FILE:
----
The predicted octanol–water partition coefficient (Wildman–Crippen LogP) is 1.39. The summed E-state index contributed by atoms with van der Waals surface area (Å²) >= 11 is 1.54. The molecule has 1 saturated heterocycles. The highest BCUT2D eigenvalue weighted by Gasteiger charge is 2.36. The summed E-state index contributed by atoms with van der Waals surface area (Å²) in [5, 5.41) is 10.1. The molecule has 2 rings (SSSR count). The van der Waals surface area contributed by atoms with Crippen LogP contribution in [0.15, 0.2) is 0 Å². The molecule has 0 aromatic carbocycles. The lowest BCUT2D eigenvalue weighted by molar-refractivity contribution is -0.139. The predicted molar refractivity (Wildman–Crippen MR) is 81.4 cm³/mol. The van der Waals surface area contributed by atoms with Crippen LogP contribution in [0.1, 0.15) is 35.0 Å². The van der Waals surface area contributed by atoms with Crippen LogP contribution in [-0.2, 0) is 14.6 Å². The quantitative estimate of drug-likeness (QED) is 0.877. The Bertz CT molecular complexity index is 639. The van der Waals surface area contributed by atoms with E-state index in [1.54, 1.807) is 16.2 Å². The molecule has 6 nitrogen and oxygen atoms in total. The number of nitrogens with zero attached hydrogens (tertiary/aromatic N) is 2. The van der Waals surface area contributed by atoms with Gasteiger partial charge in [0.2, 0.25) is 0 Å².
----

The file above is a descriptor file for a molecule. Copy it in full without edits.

The predicted octanol–water partition coefficient (Wildman–Crippen LogP) is 1.39. The summed E-state index contributed by atoms with van der Waals surface area (Å²) >= 11 is 1.54. The molecule has 1 saturated heterocycles. The highest BCUT2D eigenvalue weighted by Gasteiger charge is 2.36. The summed E-state index contributed by atoms with van der Waals surface area (Å²) in [5, 5.41) is 10.1. The molecule has 2 rings (SSSR count). The van der Waals surface area contributed by atoms with Crippen LogP contribution in [0.15, 0.2) is 0 Å². The molecule has 0 aromatic carbocycles. The lowest BCUT2D eigenvalue weighted by molar-refractivity contribution is -0.139. The predicted molar refractivity (Wildman–Crippen MR) is 81.4 cm³/mol. The van der Waals surface area contributed by atoms with Crippen LogP contribution in [0.1, 0.15) is 35.0 Å². The van der Waals surface area contributed by atoms with Crippen LogP contribution in [-0.2, 0) is 14.6 Å². The quantitative estimate of drug-likeness (QED) is 0.877. The Bertz CT molecular complexity index is 639. The van der Waals surface area contributed by atoms with E-state index in [1.54, 1.807) is 16.2 Å². The molecule has 6 nitrogen and oxygen atoms in total. The number of nitrogens with zero attached hydrogens (tertiary/aromatic N) is 2. The van der Waals surface area contributed by atoms with Gasteiger partial charge in [0.2, 0.25) is 0 Å².